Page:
• The grading of altered cards may have the eventual effect of suppressing the entry of new scarcities into the hobby marketplace. Here's why: as long-time collectors of scarce vintage cards see downward fiscal pressures on key, commonly-altered issues (e.g., color-bordered cards, high-series cards, coveted first and last set issues), they may be less inclined to submit their cards for grading. I don't think there's any question that as key vintage baseball cards sell for record prices, more specimens find their way to market. The grading of altered cards may have an eventual dampening effect on this process as prices fall. Using this same analysis, future submissions to a particular grading company may also decline as collectors will undoubtedly have a desire to have their cards encapsulated by a company that does not have a reputation for grading altered sports cards.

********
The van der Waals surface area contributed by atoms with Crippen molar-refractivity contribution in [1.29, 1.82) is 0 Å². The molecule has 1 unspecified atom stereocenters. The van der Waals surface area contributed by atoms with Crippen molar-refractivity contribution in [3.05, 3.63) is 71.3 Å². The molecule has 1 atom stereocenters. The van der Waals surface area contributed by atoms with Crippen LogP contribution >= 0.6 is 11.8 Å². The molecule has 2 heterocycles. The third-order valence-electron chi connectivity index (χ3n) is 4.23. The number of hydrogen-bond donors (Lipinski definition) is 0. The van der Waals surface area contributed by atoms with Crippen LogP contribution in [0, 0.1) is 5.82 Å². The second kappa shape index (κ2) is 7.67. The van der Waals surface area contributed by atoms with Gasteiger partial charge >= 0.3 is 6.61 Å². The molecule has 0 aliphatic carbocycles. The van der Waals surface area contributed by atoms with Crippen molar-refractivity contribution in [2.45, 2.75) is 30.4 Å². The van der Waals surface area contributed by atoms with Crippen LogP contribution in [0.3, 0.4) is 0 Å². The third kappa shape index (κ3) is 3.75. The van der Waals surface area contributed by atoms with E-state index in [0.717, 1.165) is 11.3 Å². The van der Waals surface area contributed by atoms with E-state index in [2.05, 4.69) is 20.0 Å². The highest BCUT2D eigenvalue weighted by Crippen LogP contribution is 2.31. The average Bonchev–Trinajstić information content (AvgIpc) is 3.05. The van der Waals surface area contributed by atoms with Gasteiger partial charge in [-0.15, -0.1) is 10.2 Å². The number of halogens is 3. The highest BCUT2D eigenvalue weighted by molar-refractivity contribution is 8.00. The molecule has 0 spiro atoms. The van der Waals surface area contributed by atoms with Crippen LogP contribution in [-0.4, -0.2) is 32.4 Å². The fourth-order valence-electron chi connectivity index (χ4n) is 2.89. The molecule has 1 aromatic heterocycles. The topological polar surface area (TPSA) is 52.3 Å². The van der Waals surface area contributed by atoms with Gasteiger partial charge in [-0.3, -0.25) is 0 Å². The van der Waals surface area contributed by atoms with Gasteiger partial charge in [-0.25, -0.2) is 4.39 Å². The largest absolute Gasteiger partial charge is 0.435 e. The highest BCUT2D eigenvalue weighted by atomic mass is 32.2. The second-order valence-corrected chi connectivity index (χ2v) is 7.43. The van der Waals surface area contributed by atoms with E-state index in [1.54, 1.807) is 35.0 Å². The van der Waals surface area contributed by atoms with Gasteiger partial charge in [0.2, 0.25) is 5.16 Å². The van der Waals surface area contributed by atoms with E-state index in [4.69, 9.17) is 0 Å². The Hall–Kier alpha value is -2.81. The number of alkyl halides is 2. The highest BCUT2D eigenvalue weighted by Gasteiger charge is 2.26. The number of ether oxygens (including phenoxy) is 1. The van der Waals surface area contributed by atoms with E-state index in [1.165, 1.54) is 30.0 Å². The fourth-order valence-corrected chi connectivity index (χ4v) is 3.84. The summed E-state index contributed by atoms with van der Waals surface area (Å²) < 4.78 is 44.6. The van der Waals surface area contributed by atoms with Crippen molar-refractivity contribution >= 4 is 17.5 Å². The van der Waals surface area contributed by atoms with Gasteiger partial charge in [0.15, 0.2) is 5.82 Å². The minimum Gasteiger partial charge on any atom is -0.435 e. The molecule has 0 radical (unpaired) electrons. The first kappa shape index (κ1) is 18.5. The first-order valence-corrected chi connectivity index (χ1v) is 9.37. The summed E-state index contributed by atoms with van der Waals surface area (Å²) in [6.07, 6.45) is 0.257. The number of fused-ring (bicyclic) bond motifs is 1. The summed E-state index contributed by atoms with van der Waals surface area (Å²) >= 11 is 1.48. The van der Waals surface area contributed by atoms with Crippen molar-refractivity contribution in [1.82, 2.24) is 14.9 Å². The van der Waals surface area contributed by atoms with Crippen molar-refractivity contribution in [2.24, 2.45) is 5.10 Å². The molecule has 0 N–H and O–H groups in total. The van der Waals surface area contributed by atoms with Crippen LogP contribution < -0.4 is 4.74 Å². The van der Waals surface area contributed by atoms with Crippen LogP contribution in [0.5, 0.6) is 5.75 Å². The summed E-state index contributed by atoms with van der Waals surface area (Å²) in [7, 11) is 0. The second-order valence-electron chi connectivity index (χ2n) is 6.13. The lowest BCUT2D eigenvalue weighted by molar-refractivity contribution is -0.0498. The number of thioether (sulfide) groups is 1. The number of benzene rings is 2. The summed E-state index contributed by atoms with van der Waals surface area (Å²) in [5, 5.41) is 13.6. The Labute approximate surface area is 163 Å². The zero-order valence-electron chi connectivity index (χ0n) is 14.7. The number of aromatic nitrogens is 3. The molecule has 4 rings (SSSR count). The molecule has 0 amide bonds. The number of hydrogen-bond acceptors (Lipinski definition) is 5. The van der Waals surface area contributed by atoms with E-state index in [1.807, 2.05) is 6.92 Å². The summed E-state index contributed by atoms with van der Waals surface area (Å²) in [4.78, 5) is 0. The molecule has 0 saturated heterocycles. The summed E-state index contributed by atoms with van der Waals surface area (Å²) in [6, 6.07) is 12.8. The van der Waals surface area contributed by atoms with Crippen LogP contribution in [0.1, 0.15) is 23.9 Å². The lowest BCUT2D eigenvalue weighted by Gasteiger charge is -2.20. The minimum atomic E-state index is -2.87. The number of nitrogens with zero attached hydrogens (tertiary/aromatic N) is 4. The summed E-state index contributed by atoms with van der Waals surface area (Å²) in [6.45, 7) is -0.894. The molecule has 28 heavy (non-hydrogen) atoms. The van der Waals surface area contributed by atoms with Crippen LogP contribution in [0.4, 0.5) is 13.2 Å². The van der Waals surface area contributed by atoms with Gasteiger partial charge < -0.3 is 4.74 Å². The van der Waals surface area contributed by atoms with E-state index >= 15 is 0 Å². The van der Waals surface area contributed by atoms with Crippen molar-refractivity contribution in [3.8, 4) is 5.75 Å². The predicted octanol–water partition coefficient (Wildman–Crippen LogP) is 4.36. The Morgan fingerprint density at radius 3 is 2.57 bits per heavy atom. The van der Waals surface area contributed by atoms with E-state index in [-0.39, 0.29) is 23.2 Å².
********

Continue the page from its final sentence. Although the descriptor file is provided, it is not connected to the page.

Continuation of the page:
• Another undesirable result of altered card encapsulations might be focused on collector set registries. For example, if some set builders purchase large numbers of altered cards -- issues that may be unattainable under normal circumstances -- there may be a legitimate disincentive for other collectors to compete knowing that they are paying for legitimate scarcity while other set registrants are artificially inflating their GPA and set point ratings. The long-term result might very well be the erosion of confidence in a particular company's set registry as both entry level and advanced collectors are discouraged from registering their legitimate, privately graded cards and sets. Indeed, those collectors who have the closest associations with the most prolific card doctors will benefit the most from the deception and deceit. Such associations will only act to further perpetuate the detrimental effects that card altering has on this hobby. Well-educated, honest and knowledgeable collectors will comprise the group that is hurt the most.